By the horse paddocks a Yellowhammer was singing from a fence pst, the evening sunshine picking out the yellow breast,

From there I made my way to Lye Way, and back towards the car.  Birds sang from the open areas, but as I walked along past Winchester Wood it was quiet.  I was thinking how this always seems to be a dead wood for wild life, and that my attempts to find anything here have always ended with nothing, when a Buzzard flew up the road towards me and into the wood.
Back at the car I looked across to the west, and could see that the feint white clouds were becoming more substantial, a sign that a cold front was approaching, and with it probably rain overnight and tomorrow morning.  The good sunny weather was not going to last.

As I scanned across the fields to the east I saw a Hare sitting in the sunshine making the most of what was left this evening.  I hope it doesn't go away for too long.

6 comments:

  1. HI Chris, I haven't seen Morris in his tree for a couple of weeks and wondered if he is using another tree that you may know of? (I don't look very often so as not to disturb him)I have found where the buzzard is nesting this year though and can't wait for some action!! I have seen the female land after a fight with a raven and settle back down in the nest and sometimes I can see her tail sticking up. Jill

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    1. the owl seems to alternate with another tree, I looked in the morning and he would not be there, then back again in the afternoon. I am convinced he (or she) is a one of a pair, and they probably have a nest somewhere close by, and he has to share the duties. The Owlets if they are there should be out about the end of May.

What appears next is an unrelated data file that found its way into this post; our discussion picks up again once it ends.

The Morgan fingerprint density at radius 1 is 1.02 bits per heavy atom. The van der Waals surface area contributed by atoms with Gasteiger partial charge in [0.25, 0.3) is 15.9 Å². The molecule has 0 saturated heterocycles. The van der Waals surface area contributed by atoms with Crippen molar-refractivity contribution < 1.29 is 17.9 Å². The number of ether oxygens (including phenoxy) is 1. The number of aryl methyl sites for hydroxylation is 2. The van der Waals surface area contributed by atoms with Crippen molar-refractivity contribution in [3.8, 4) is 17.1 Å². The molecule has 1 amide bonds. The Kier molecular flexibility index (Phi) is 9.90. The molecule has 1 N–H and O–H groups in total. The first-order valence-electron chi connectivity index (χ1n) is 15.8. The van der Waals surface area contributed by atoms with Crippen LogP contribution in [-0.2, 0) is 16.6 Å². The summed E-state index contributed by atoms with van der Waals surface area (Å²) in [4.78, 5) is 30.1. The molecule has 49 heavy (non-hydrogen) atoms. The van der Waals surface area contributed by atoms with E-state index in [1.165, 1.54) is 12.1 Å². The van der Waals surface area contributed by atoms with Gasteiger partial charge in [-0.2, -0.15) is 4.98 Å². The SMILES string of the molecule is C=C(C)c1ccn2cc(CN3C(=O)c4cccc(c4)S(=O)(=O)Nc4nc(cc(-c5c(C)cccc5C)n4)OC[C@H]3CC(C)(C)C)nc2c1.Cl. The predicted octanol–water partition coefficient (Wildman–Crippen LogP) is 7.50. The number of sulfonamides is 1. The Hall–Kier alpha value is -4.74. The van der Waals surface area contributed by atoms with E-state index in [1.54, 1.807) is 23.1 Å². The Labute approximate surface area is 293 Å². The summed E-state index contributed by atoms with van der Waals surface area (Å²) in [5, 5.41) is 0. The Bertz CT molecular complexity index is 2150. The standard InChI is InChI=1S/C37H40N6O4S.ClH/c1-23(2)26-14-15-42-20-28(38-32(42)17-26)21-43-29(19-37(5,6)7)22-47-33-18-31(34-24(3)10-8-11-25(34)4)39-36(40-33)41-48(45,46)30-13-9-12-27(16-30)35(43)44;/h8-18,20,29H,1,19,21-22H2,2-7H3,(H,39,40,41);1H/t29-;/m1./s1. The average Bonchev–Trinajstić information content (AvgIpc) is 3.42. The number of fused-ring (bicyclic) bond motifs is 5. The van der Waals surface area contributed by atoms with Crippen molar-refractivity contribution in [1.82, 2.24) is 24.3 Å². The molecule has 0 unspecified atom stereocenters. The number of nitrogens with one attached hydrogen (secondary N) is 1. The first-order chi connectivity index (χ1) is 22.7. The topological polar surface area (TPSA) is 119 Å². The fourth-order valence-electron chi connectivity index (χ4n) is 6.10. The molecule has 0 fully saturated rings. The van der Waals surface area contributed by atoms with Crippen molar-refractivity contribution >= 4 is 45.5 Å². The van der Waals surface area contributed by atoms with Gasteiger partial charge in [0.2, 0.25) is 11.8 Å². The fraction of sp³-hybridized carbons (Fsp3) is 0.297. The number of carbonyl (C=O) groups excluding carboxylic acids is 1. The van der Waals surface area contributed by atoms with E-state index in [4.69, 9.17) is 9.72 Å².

Good news on the buzzard nest, I have seen a nest close to the owl, is it there? I have heard Raven and buzzard calling, so maybe the ravens are looking to nest there too

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  2. The buzzard nest is easily seen from both the central footpath, coming down from old down cottage, and from the other side, (the footpath that runs by side of field). on the central footpath it can be seen on the right (old down cottage behind you) about a quarter of a way down where a large tree with two trunks stands out a little in the path. I will leave a cross where to stand! I think the young have hatched as I saw Dad flying away yesterday. From the back path you get a good view from standing by a piece of fallen log near where a path goes into the field. hope this helps and look forward to photo's!

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  3. Hi Chris again. this morning (13th) I witnessed a raven attack on the buzzards nest. I am not sure of the outcome but the ravens were relentless in their two pronged attack!! (for once I wished I had a catapult!) The female buzzard fought them off as best she could. I could see her floundering around in the nest obviously trying not to leave the young exposed. I am not certain if the Dad then came to the rescue as there was a huge commotion then the ravens left or if the ravens got a baby and she flew out to try and retrieve it or just lost her cool and flew at them. All was quiet when I left but couldn't see if any damage had been done. On a good note though...Morris was in his tree. Jill

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    1. Hi Jill
      We walked around the wood yesterday, and could hear the buzzards above us, but didn't have your directions then to the site. Hopefully all will be well, and they will be succesful, I will have a look as soon as I can.
      Good news on Morris, I didn't think he had gone far as there were droppings everywhere. If there is a nest which I think there is then the owlets should be about some time in June.

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  4. I will have to listen out for the owlets, I think they make a funny sipping sound when waiting for food! Good news on Buzzard nest, Ravens couldn't have done much damage as mum still up there and Dad bringing in food. Just have to be lucky to catch meal times. Jill